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Math Help - Prove or Disprove

  1. #46
    Super Member Bacterius's Avatar
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    Quote Originally Posted by Defunkt View Post
    Well, both proofs are correct, so I don't see any reason to prefer one over the other.
    Ah, I didn't see his proof actually changed. Yes it is correct (qlthough a bit risky to take zero as an example). These proofs are all alike, I must be tired
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  2. #47
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    I plotted for all real number y as a diagonal line on x-y axis and then plotted x= \frac{1}{y} . By plotting x= \frac{1}{y} , I have made sure none of the real number y is excluded. I found that all \forall y \in \mathbb{R}-\{0\} is possible on the diagonal line, but for x, I found it a very different story, namely, x=\frac{1}{y} approaches neither of the axes--neither x nor y, which means that if xy=1, neither x nor y can be a zero.

    Quote Originally Posted by Defunkt View Post

    For example, could have taken y=1 at first, to get x*1=1 -> x=1, and then take y=2 and get 1*2 = 1, which is obviously a contradiction.
    Since the statement says \sim \exists x \forall y:xy=1, we choose any y then find x; in other words, by choosing any x then find y would makes no sense.

    If you take y=2, you need not stick to x=1 because it did not say for all x. Since \exists x means at least one, I do have one, namely x=1/2.

    At any rate, it's very nice of you to help me. I enjoy reading many of you posts. You are quite good at math.
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  3. #48
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    Quote Originally Posted by novice View Post
    If you take y=2, you need not stick to x=1 because it did not say for all x. Since \exists x means at least one, I do have one, namely x=1/2.
    You are still confusing the order of the quantifiers :P
    \exists x \forall y:xy=1 - this means that there is a single x, such that for every y that you pick, xy=1. So, logically, how do you disprove such a statement? you simply find one such y, for which xy \neq 1.

    This is the essence of the proof - you assume by contradiction that there exists such an x. That means that for every y that you pick, xy=1 should be true.

    Specifically, it should be true for y=1. That means 1*x = 1 -> x = 1 (remember, one x for all y).
    So you have that x*y = 1*y = 1 for all real y. To prove that is not true, simply take any other y - for example y2 = 2. Your assumption implies that x*y2 = 1*y2 = 1, but 1*y2 = 1*2 = 2. So you get 2=1, which is obviously a contradiction.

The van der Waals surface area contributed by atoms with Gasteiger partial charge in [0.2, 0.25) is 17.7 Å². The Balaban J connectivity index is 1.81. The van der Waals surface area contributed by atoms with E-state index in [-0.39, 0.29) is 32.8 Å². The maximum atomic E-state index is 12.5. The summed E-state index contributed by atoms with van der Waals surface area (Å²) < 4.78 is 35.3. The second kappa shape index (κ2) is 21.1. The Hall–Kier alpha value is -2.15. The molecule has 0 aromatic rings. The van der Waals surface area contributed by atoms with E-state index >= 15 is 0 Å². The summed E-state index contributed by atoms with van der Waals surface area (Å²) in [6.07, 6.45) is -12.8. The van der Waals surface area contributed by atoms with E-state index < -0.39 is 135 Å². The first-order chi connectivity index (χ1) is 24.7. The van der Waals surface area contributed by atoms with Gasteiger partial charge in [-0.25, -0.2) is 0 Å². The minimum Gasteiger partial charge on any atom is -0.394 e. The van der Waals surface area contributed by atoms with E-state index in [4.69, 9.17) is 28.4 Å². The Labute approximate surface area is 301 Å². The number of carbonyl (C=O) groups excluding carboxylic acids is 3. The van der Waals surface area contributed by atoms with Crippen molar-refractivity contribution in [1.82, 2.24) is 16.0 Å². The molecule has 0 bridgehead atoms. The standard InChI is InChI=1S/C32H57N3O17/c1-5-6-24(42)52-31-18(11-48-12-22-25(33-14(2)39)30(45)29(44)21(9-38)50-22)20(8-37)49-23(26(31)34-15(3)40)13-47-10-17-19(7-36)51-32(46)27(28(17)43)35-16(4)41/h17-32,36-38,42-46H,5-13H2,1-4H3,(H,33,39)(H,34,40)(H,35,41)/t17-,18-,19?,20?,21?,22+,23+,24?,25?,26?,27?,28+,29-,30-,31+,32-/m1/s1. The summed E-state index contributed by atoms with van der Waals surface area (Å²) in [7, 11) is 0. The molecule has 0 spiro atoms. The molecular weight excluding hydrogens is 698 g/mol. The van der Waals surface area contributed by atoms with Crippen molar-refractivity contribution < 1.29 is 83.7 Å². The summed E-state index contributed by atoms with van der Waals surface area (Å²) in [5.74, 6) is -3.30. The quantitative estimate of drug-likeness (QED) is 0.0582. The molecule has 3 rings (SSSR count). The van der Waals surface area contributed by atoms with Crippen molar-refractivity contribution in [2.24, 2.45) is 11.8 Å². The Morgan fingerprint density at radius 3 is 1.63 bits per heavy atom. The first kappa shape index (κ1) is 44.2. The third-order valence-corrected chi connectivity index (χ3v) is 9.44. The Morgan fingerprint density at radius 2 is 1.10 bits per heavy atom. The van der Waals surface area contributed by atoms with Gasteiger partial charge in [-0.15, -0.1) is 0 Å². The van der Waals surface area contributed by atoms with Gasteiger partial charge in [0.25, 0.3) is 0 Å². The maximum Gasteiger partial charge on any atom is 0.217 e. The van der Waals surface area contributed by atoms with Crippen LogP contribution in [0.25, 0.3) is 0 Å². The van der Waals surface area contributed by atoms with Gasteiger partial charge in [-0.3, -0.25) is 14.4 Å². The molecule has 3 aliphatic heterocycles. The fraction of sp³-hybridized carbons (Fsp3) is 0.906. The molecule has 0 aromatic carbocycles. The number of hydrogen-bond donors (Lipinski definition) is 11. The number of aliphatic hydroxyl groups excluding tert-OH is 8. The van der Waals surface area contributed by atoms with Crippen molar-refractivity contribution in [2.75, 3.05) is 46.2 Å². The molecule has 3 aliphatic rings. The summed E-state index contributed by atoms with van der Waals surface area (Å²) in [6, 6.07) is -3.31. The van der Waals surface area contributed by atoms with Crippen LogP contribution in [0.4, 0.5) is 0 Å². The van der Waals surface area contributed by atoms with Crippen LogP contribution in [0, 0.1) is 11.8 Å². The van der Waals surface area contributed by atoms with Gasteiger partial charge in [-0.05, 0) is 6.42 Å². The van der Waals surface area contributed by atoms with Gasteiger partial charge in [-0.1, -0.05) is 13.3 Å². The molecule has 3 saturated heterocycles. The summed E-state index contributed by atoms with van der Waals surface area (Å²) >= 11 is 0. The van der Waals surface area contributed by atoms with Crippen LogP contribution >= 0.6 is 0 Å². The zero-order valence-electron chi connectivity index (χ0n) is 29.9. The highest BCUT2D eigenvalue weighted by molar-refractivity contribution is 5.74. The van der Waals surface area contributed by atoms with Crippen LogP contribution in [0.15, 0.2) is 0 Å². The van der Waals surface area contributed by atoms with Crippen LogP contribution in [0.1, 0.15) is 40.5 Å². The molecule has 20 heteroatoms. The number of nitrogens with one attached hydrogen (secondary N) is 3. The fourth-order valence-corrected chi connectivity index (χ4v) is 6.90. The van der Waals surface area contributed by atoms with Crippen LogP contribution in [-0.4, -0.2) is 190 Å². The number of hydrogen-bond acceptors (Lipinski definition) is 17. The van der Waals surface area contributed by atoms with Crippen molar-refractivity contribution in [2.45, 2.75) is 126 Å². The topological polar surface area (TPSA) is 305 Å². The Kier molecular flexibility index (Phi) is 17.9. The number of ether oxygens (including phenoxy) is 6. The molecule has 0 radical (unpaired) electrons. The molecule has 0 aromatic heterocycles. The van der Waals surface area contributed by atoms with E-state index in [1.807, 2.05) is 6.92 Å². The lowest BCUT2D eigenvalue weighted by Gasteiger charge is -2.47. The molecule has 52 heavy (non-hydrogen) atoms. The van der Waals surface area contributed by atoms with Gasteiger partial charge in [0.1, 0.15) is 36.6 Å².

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  4. #49
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    Emakarove, where are you? We need to exterminate this flea about the order of quantifiers.
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  5. #50
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    Quote Originally Posted by novice View Post
    Emakarove, where are you? We need to exterminate this flea about the order of quantifiers.

    There is no flea, imo: I already explained it, Defunkt already explained it (read his last post: cyrstal clear)...

    Tonio
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  6. #51
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    Quote Originally Posted by tonio View Post
    Writing with logic symbols may help sometimes, though in this case it comes really close: the statement \neg\exists x\,\forall y P(x,y) is logically equivalent to the

    statement \forall x\,\exists y\,\neg P(x,y) , so the difference, imo, between what it is and what was being understood by some is only the negation of P(x,y) in the last formula...

    Tonio
    Quite clear. Grazie tanto!
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  7. #52
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    So why is setting y=0 so bad when trying to prove the statement is TRUE using contradiction?
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  8. #53
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    Quote Originally Posted by matthayzon89 View Post
    So why is setting y=0 so bad when trying to prove the statement is TRUE using contradiction?
    It is not bad; your proof is valid.
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